Early morning light filtered through Venetian blinds. The bed supple, the down comforter warm. Knowing this day needed to be started, I slipped out of his bed, out of this feather soft nest of dreaming, and quietly padded toward the bathroom. I have never awakened in his bed before. I have never slept in his bed before. We have been together since April and have slept in other beds, in other rooms, in other houses, in other cities, in other states, but never in the luxury of his king-sized bed. I like his bed.
He made a murmuring sound in his sleep, I froze, he stirred, but he remained on that ragged edge of sleep. For this I am grateful.
The clock on his night stand table in the chiaroscuro, illegible without my glasses, but I guessed it was somewhere between 6 and 7AM. Venetian blinds are something new to me. I have no window treatments on my windows at home. No lacy curtains, no shades, no blackouts. I am always up with the birds. At home, the first thing I see every morning is treetops, clouds, and dawn streaking her way across the canyon skies through a set of French windows or the oriel on the southern end of my room. Sometimes there are rainbows cast by the crystals I have hanging there. Light caught in the prisms and refracted onto the walls and antique furniture, the rosewood floors, and the ceilings, spattered with glow-in-the-dark stars.
It's odd brushing your teeth in someone else’s bathroom. He uses Trader Joe’s anti-plaque toothpaste with fennel, propolis and myrrh. I load my toothbrush, left on the counter the night before, with this liquorish tasting wonder, this gourmet treat, and brush as I glance around this foreign space at the things he has collected. A Picasso-like drawing in a plastic box frame over the toilet, a black and white photo of an African American woman, she looks familiar, Ella Fitzgerald? 3x5 pictures of me, taped onto the mirror, or propped against the back splash. The one of me wearing the green knee socks, the socks I bought after reading Richard Fariña’s “Been Down So Long It looks Like Up”, the photo taken a few days after I returned from Peru where I had gone on an ill fated magazine assignment. Another one taken recently on a summer morning, while we were relaxing on my verandah after breakfast, after he had finished strumming my guitar, taken seconds before he has announced that he had to leave, had to go home, a home I had never seen. Me not wanting him to go. But needing him to go so I could get on with my day. There were other photos I had not seen before taken that same morning. A morning soft with love.
I tiptoed back into his bedroom, stealthily retrieved my glasses, my iPhone, a ring I wear on my right hand, the head of an Indian chief, his head dress adorned with mother of pearl, bits of onyx, turquoise, and coral, a silver necklace, the gift from a past lover, and my cornflower blue silk blouse unceremoniously dropped to the floor the night before. I then crept out of the room once again. The clock now no longer a blur read 6:23AM.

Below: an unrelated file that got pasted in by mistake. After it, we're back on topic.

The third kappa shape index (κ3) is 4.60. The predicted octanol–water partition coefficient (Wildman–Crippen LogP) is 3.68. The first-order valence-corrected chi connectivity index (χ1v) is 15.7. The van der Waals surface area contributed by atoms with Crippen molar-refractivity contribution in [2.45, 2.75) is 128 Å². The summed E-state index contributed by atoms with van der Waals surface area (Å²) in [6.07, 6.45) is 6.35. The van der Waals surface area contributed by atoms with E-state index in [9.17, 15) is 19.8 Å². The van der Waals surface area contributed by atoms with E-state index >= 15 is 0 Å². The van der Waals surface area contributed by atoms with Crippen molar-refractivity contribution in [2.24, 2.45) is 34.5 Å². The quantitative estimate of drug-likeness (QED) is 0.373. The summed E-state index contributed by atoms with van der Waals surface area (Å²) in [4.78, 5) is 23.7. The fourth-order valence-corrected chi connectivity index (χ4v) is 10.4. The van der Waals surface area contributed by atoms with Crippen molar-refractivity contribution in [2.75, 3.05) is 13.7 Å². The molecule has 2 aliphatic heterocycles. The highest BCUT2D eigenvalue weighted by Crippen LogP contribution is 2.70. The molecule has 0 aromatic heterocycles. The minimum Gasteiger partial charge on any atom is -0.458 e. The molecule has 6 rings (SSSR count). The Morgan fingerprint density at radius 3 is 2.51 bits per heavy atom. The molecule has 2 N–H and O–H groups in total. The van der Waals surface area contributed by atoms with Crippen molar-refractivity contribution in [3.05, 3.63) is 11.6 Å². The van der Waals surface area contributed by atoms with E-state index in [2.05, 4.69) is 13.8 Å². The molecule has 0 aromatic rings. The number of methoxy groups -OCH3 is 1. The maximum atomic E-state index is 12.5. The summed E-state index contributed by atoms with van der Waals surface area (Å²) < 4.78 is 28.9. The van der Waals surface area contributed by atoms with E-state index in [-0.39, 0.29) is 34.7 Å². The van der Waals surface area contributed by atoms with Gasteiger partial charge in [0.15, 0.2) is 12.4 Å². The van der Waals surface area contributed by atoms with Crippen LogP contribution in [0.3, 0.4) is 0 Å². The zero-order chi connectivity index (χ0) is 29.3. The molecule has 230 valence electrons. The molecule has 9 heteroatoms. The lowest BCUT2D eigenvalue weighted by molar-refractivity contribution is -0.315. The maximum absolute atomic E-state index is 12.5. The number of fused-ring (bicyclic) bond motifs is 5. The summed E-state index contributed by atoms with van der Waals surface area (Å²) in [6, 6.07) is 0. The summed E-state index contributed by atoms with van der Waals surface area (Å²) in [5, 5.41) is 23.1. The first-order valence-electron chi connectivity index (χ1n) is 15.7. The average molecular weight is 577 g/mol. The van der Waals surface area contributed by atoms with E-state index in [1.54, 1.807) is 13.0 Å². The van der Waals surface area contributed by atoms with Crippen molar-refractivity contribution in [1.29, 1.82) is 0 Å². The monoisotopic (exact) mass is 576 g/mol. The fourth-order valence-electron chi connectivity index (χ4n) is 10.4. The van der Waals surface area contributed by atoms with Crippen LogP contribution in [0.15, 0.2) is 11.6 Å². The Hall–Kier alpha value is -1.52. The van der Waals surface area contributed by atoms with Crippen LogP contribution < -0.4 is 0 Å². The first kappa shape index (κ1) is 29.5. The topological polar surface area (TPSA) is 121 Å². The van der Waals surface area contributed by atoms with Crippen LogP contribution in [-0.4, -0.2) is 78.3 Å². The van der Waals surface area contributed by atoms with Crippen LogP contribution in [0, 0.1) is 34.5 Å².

I am silently praying he won’t awaken. I treasure my mornings. The quiet time when I can write undisturbed.
I finish a node on a childhood memory and post it, start one on chestnut soup, and then get the inspiration to start this daylogue. Today is one of the most important days of my life. It is something I have wished for for many years, and now the dream has come to fruition.
I write for awhile.
I hear him one room away, moving about, then I see him naked in the doorway, searching dark corners for me. He comes to me, plants a kiss on the top of my head. I reach out and stroke him, fondle him. He asks me what time I got up. I reply, he says he needs coffee. We don’t drink coffee at my house. I prepare myself for the aroma I know is eminent. Knowing I’ll be flooded with memories of other days and other times. He respects my need to write. He disappears into the bathroom, I hear the drip of the coffee in the kitchen. I am totally unaware of him, have lost tract of him, until he sits in a squeaky chair with his back to me sipping the freshly brewed coffee. I glance up, he has dressed. He’s reading the NY times online. I continue to write.
He mentions breakfast. We decide to go to a nearby taco stand for breakfast burritos, common street food made elegant, but first he stands before me, one foot on the coffee table, a guitar balanced on his knee, strumming a good morning song for me, as if he senses how much music means to me and how much I miss it in my life. Tears well up in my eyes. I contain them, I do not permit them to spill.